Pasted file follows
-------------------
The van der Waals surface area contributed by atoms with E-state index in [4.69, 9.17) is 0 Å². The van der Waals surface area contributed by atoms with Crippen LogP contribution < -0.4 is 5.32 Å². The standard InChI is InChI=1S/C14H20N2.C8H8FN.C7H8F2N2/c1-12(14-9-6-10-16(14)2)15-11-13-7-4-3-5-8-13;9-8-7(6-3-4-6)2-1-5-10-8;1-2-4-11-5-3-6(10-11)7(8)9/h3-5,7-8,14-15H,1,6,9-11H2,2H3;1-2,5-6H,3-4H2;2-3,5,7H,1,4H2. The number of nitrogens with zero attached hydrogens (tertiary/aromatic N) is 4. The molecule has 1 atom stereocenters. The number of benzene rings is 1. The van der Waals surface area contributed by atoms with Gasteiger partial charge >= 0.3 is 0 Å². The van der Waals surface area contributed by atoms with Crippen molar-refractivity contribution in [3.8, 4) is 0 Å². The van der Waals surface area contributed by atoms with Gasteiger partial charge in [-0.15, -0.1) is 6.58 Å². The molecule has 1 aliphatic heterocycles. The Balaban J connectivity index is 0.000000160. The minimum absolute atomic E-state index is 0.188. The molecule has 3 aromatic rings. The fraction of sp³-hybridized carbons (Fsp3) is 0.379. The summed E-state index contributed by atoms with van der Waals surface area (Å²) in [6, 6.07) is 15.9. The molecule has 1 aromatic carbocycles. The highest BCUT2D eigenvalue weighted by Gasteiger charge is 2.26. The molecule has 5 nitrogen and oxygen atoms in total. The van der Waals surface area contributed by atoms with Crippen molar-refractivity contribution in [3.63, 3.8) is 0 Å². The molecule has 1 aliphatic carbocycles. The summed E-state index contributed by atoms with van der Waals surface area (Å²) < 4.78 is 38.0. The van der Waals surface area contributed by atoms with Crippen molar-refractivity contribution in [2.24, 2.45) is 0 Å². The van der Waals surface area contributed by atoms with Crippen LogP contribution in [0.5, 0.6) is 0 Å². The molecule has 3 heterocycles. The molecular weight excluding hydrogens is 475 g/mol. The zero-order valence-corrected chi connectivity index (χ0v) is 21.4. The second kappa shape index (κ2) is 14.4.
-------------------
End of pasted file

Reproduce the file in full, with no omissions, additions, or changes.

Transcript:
The van der Waals surface area contributed by atoms with E-state index in [4.69, 9.17) is 0 Å². The van der Waals surface area contributed by atoms with Crippen LogP contribution < -0.4 is 5.32 Å². The standard InChI is InChI=1S/C14H20N2.C8H8FN.C7H8F2N2/c1-12(14-9-6-10-16(14)2)15-11-13-7-4-3-5-8-13;9-8-7(6-3-4-6)2-1-5-10-8;1-2-4-11-5-3-6(10-11)7(8)9/h3-5,7-8,14-15H,1,6,9-11H2,2H3;1-2,5-6H,3-4H2;2-3,5,7H,1,4H2. The number of nitrogens with zero attached hydrogens (tertiary/aromatic N) is 4. The molecule has 1 atom stereocenters. The number of benzene rings is 1. The van der Waals surface area contributed by atoms with Gasteiger partial charge >= 0.3 is 0 Å². The van der Waals surface area contributed by atoms with Crippen molar-refractivity contribution in [3.8, 4) is 0 Å². The van der Waals surface area contributed by atoms with Gasteiger partial charge in [-0.15, -0.1) is 6.58 Å². The molecule has 1 aliphatic heterocycles. The Balaban J connectivity index is 0.000000160. The minimum absolute atomic E-state index is 0.188. The molecule has 3 aromatic rings. The fraction of sp³-hybridized carbons (Fsp3) is 0.379. The summed E-state index contributed by atoms with van der Waals surface area (Å²) in [6, 6.07) is 15.9. The molecule has 1 aromatic carbocycles. The highest BCUT2D eigenvalue weighted by Gasteiger charge is 2.26. The molecule has 5 nitrogen and oxygen atoms in total. The van der Waals surface area contributed by atoms with Crippen molar-refractivity contribution in [3.63, 3.8) is 0 Å². The molecule has 1 aliphatic carbocycles. The summed E-state index contributed by atoms with van der Waals surface area (Å²) < 4.78 is 38.0. The van der Waals surface area contributed by atoms with Crippen molar-refractivity contribution in [2.24, 2.45) is 0 Å². The van der Waals surface area contributed by atoms with Crippen LogP contribution in [0.5, 0.6) is 0 Å². The molecule has 3 heterocycles. The molecular weight excluding hydrogens is 475 g/mol. The zero-order valence-corrected chi connectivity index (χ0v) is 21.4. The second kappa shape index (κ2) is 14.4.